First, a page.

global ecophagy
n. The potential destruction of life caused by rampant nanotechnological machines that break down organic matter to use as raw materials for replicating themselves.
They call it "global ecophagy". That's "eating the Earth" to you and me. Rumour has it that this is what replicating nanostructures might do, and according to one estimate, they could gobble up the entire planet in about three hours flat.
—Philip Ball, “The robot within,” New Scientist, March 15, 2003
Nanotechnologists have similarly recognized that out-of-control nanobots could destroy the biosphere; a first quantitative study of this possibility of "Global Ecophagy" by Robert Freitas was recently published in response to the article I wrote on this subject in Wired in April. His study is quite troubling, showing the clear dangers we face from unrestricted nanotechnology and the extreme difficulty and enormous scale required of any "defense."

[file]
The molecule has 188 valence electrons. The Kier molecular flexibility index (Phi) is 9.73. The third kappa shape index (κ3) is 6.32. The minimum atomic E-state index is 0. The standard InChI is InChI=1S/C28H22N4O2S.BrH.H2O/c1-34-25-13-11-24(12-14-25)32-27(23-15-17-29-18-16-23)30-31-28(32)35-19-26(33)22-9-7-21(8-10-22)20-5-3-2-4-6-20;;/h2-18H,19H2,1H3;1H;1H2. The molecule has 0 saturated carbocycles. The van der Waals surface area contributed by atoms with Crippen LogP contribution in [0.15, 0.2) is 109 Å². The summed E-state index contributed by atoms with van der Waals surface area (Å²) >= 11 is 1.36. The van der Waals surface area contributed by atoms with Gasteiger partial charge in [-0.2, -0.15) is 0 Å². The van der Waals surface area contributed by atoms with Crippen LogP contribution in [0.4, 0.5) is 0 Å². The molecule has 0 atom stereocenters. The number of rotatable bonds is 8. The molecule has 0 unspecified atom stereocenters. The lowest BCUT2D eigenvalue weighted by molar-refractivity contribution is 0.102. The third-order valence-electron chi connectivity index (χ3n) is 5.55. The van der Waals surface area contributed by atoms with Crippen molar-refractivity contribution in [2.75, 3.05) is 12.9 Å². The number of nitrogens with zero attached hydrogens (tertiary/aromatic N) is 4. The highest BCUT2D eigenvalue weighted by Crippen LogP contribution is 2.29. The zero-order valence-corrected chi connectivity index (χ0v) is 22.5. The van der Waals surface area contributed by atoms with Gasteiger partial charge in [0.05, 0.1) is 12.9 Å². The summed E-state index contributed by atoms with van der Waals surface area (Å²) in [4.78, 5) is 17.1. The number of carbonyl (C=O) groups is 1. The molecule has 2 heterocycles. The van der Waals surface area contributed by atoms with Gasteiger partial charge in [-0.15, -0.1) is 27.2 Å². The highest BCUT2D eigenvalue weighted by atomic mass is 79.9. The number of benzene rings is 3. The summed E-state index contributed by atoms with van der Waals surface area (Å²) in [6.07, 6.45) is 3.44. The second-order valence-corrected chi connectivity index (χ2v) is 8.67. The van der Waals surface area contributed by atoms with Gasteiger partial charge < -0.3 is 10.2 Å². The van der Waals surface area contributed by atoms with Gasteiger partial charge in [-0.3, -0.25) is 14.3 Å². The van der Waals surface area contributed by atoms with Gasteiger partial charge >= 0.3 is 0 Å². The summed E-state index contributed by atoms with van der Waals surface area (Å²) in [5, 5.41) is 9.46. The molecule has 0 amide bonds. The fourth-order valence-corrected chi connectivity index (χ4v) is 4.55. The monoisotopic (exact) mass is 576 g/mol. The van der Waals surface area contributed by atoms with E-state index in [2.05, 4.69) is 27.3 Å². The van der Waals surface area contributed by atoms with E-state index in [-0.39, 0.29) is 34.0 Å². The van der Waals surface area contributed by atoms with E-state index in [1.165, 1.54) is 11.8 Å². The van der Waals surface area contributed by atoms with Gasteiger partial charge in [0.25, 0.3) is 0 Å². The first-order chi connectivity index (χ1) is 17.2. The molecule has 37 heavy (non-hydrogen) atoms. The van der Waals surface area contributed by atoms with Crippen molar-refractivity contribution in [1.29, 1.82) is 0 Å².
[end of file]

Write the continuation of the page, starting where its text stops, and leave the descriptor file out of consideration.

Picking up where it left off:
—Bill Joy, “Genetics, nanotechnology, robotics pose danger to society,” The Sunday Patriot-News Harrisburg, July 23, 2000
2000 (earliest)
Perhaps the earliest-recognized and best-known danger of molecular nanotechnology is the risk that self-replicating nanorobots capable of functioning autonomously in the natural environment could quickly convert that natural environment (e.g., "biomass") into replicas of themselves (e.g., "nanomass") on a global basis, a scenario usually referred to as the "gray goo problem" but perhaps more properly termed "global ecophagy."
—Robert A. Freitas Jr., “Some Limits to Global Ecophagy by Biovorous Nanoreplicators, with Public Policy Recommendations,” Foresight Institute, April 01, 2000
Among the cognoscenti of nanotechnology, this threat has become known as the "gray goo problem." Though masses of uncontrolled replicators need not be gray or gooey, the term "gray goo" emphasizes that replicators able to obliterate life might be less inspiring than a single species of crabgrass. They might be superior in an evolutionary sense, but this need not make them valuable.

The gray goo threat makes one thing perfectly clear: We cannot afford certain kinds of accidents with replicating assemblers.
—K. Eric Drexler, Engines of Destruction, Engines of Creation, June 01, 1986